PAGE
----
The next day, the couple cancelled their appointment with him explaining they had been up all night discussing and had reached a conclusion. With his wife’s support, he was determined to continue to be an ish ha’kelal, a person who was dedicated to the greater good of his people. His head could and would rule his heart, his commitment and belief would be stronger than his fear, and he and his feelings were going back in to fight and defend his greater family, the Jewish people.

Israel is filled with anshei ha’klal right now, ordinary people with extraordinary commitments to serve something bigger than themselves, and they are making tremendous sacrifices as they do so. While fatigue has set in for too many, soldiers cannot afford to tire, their wives and families have to continue to pick up the slack, a nation whose citizens are at most one or two degrees of separation from October 7 victims, or soldiers who have paid the highest price since then, has to live with trauma and grief it hasn’t yet had time to process or experience.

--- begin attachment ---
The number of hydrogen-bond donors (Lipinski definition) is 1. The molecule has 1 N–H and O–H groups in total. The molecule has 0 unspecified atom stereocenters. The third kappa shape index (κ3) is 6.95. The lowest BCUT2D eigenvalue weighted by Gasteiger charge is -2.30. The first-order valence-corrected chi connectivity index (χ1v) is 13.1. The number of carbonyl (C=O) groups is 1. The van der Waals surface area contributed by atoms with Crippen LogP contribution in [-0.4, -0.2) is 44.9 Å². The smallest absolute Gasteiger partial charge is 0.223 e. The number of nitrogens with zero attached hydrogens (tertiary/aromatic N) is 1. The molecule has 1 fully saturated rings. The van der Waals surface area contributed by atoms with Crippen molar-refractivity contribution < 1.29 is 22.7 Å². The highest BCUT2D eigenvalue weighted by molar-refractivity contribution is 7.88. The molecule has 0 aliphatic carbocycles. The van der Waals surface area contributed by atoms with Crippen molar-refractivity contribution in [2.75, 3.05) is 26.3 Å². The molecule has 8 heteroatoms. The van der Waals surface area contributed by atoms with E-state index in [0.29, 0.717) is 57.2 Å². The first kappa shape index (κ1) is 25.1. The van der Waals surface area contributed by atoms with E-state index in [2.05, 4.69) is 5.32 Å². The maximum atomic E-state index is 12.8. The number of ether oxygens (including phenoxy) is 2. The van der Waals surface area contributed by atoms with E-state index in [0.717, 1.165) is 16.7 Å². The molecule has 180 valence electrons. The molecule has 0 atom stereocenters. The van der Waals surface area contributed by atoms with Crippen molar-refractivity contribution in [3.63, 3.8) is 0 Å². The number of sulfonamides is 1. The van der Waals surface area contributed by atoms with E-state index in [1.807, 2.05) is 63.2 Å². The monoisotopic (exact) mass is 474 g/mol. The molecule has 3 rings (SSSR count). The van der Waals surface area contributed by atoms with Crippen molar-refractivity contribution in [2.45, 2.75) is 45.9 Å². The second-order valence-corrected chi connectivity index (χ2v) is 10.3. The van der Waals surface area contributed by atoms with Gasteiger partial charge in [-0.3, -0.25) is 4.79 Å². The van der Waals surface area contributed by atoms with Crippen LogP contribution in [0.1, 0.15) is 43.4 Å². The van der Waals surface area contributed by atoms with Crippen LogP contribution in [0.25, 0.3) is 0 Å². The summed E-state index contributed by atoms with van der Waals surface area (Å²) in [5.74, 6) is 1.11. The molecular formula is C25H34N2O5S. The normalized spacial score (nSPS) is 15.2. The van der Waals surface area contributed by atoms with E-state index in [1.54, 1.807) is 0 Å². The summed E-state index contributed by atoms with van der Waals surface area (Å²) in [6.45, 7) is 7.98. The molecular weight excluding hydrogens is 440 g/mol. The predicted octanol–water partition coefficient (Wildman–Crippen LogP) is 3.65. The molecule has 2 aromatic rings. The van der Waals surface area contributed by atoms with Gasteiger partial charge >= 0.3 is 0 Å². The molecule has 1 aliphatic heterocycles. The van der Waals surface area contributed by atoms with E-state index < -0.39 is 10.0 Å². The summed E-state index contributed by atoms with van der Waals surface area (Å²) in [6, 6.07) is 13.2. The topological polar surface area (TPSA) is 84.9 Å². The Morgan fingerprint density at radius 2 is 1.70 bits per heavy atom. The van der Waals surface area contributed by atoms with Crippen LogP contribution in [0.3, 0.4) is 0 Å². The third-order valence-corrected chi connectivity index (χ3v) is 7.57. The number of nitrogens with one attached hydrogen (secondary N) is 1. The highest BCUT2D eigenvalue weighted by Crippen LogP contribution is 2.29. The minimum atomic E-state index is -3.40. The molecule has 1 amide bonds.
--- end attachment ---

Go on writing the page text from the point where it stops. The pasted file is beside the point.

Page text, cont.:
This war is and will be won by a country of individuals putting aside their individual needs, wants, and well-being to serve the klal, the greater community and people. Soldiers are risking their lives on the front lines. Families are filling in while loved ones are way from home for prolonged periods. Volunteers, many of whom don’t sleep for days at a time, are cooking, delivering, serving, supporting, and supplying. A nation is davening and learning with greater diligence, determination, and dedication than ever before. People who have been far away from mitzvos and spirituality are experiencing an awakening and pledging to take on practices outside of their previous experiences and comfort zones.